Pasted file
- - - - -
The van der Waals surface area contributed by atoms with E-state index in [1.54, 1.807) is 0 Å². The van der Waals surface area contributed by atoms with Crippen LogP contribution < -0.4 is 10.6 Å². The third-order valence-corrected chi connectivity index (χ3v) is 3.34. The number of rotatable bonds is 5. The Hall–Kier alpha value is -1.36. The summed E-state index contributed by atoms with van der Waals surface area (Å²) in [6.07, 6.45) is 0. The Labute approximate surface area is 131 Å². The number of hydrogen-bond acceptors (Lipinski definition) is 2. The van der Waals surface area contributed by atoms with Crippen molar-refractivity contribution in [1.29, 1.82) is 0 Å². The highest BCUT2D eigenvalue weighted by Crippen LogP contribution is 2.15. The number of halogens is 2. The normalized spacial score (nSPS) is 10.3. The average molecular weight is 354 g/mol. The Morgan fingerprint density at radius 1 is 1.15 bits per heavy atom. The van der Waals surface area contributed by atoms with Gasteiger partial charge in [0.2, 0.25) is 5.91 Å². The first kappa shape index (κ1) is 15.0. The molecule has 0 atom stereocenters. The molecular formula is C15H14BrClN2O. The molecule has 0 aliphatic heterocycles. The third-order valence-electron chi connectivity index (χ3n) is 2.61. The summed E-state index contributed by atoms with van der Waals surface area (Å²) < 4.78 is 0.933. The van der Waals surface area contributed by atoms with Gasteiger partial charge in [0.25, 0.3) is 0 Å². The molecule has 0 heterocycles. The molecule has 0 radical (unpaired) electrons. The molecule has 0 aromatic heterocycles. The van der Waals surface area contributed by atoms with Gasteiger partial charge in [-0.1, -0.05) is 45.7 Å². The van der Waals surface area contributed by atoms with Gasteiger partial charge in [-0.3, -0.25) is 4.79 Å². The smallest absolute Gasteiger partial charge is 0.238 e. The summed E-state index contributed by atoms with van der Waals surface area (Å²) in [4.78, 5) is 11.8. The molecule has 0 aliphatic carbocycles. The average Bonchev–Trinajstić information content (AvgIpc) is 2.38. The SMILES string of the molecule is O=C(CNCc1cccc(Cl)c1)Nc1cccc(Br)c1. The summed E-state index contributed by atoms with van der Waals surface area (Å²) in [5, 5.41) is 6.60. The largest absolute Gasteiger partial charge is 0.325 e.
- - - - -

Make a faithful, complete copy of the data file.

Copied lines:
The van der Waals surface area contributed by atoms with E-state index in [1.54, 1.807) is 0 Å². The van der Waals surface area contributed by atoms with Crippen LogP contribution < -0.4 is 10.6 Å². The third-order valence-corrected chi connectivity index (χ3v) is 3.34. The number of rotatable bonds is 5. The Hall–Kier alpha value is -1.36. The summed E-state index contributed by atoms with van der Waals surface area (Å²) in [6.07, 6.45) is 0. The Labute approximate surface area is 131 Å². The number of hydrogen-bond acceptors (Lipinski definition) is 2. The van der Waals surface area contributed by atoms with Crippen molar-refractivity contribution in [1.29, 1.82) is 0 Å². The highest BCUT2D eigenvalue weighted by Crippen LogP contribution is 2.15. The number of halogens is 2. The normalized spacial score (nSPS) is 10.3. The average molecular weight is 354 g/mol. The Morgan fingerprint density at radius 1 is 1.15 bits per heavy atom. The van der Waals surface area contributed by atoms with Gasteiger partial charge in [0.2, 0.25) is 5.91 Å². The first kappa shape index (κ1) is 15.0. The molecule has 0 atom stereocenters. The molecular formula is C15H14BrClN2O. The molecule has 0 aliphatic heterocycles. The third-order valence-electron chi connectivity index (χ3n) is 2.61. The summed E-state index contributed by atoms with van der Waals surface area (Å²) < 4.78 is 0.933. The van der Waals surface area contributed by atoms with Gasteiger partial charge in [0.25, 0.3) is 0 Å². The molecule has 0 heterocycles. The molecule has 0 radical (unpaired) electrons. The molecule has 0 aromatic heterocycles. The van der Waals surface area contributed by atoms with Gasteiger partial charge in [-0.1, -0.05) is 45.7 Å². The van der Waals surface area contributed by atoms with Gasteiger partial charge in [-0.3, -0.25) is 4.79 Å². The smallest absolute Gasteiger partial charge is 0.238 e. The summed E-state index contributed by atoms with van der Waals surface area (Å²) in [4.78, 5) is 11.8. The molecule has 0 aliphatic carbocycles. The average Bonchev–Trinajstić information content (AvgIpc) is 2.38. The SMILES string of the molecule is O=C(CNCc1cccc(Cl)c1)Nc1cccc(Br)c1. The summed E-state index contributed by atoms with van der Waals surface area (Å²) in [5, 5.41) is 6.60. The largest absolute Gasteiger partial charge is 0.325 e.